It’s not just that US Supreme Court majorities upheld Mississippi’s 15-week abortion ban and overturned Roe v. Wade. The opinion also skewed the crux of the conversation going forward — with just three words.
“Unborn human being” is the term Associate Justice Samuel Alito adopted from the Mississippi statute, thereby replacing the key phrase in the landmark 1973 Roe ruling that spelled out a constitutional right to abortion: “potential life.”…
Alito didn’t write God or Christianity or Bible anywhere in the opinion, but his justification is a veiled “religious narrative,” said Rebecca Todd Peters, a religious studies professor at Elon University. By co-opting the language in Mississippi’s law in Dobbs v. Jackson Women’s Health Organization, the majority opinion gives credence to the notion — embraced largely by the religious right — that life begins at fertilization, she said. The ruling has already emboldened several states to ban and criminalize the medical procedure in almost all circumstances.
“That is an enormous shift,” Peters said. “It erases whole groups of people who have different religious beliefs.”
These egregious pricks stuffed into positions of legal power by the most useless fool who’s ever been president – mean not only to change the course of history; but, jurisprudence…in passing.
3 thoughts on “SCOTUS rightwingers change Roe vs Wade…just because they can!”
They are going to redefine “democracy” in their own, new way. Basically gerrymandering their way to a one party system.
A 1792 case reveals that key Founders saw abortion as a private matter
Thomas Jefferson, John Marshall and Patrick Henry didn’t advocate for prosecution of a woman who probably had an abortion https://www.washingtonpost.com/made-by-history/2022/07/19/1792-case-reveals-that-key-founders-saw-abortion-private-matter/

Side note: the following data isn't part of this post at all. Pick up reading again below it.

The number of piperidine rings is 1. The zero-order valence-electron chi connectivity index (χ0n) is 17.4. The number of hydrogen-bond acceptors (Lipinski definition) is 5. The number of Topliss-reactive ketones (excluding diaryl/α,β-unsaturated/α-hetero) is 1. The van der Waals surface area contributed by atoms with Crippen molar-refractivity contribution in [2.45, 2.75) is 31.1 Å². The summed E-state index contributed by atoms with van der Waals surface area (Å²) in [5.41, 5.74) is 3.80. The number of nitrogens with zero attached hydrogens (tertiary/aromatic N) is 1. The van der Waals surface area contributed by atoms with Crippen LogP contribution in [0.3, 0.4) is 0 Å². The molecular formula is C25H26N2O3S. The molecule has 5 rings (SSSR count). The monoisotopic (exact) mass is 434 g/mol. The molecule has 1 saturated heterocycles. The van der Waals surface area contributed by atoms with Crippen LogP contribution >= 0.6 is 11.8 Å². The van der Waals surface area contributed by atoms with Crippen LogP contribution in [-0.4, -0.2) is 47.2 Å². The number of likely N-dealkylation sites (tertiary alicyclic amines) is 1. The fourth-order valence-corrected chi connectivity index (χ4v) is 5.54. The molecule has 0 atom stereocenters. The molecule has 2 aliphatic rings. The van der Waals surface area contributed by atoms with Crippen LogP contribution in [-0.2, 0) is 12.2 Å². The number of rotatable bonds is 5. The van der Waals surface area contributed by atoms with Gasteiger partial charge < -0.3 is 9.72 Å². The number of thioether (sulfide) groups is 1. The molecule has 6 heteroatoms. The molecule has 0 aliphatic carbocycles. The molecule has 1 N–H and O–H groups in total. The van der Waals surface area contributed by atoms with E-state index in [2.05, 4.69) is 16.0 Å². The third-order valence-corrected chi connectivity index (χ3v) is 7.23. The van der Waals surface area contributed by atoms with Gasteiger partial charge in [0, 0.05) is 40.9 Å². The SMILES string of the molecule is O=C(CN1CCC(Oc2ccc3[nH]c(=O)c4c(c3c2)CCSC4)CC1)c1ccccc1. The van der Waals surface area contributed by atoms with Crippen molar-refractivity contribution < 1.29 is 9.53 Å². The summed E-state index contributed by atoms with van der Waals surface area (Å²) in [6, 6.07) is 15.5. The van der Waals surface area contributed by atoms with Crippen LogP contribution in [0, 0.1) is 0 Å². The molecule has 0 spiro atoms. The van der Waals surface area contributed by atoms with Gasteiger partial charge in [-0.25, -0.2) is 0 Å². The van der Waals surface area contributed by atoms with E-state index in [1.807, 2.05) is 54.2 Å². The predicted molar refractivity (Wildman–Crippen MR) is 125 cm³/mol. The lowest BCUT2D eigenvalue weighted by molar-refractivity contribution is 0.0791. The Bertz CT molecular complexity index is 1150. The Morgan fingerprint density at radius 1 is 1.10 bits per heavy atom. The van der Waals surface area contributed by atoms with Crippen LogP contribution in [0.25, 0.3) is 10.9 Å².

“A basic premise of Supreme Court Justice Samuel A. Alito Jr.’s majority opinion in Dobbs v. Jackson Women’s Health Organization was that the Constitution can protect the right to abortion only if it is “deeply rooted in our history and traditions.” This statement complements Justice Amy Coney Barrett’s concept of originalism, or the idea that the court should interpret the Constitution by trying to infer “the meaning that it had at the time people ratified it.”
Alito’s evidence that abortion was always considered a criminal act, and thus something the Constitution should not protect, consisted of a single criminal case that was prosecuted in 1652 in the (Catholic) colony of Maryland. He then jumped ahead to laws that states enacted, mostly in the mid-to-late-19th century, to criminalize abortion. This cursory survey of abortion in early America was hardly complete, especially because it ignored the history of abortion in the years in which the Constitution was drafted and ratified.
…In fact, contrary to Alito’s assertions in Dobbs, three Founders from Virginia — Thomas Jefferson, Patrick Henry and John Marshall — did not seek charges in a sensational court case from that era in which evidence of an abortion was discovered.”
Moore v. Harper is scheduled for argument before the Supreme Court of the United States during the court’s October 2022-2023 term.
The case concerns the independent state legislature doctrine, which theorizes that state legislatures alone are empowered by the Constitution to regulate federal elections without oversight from state courts. See https://ballotpedia.org/Moore_v._Harper
The issue: “Whether a State’s judicial branch may nullify the regulations governing the “Manner of holding Elections for Senators and Representatives . . . prescribed . . . by the Legislature thereof,” U.S. CONST. art. I, § 4, cl. 1, and replace them with regulations of the state courts’ own devising, based on vague state constitutional provisions purportedly vesting the state judiciary with power to prescribe whatever rules it deems appropriate to ensure a “fair” or “free” election.”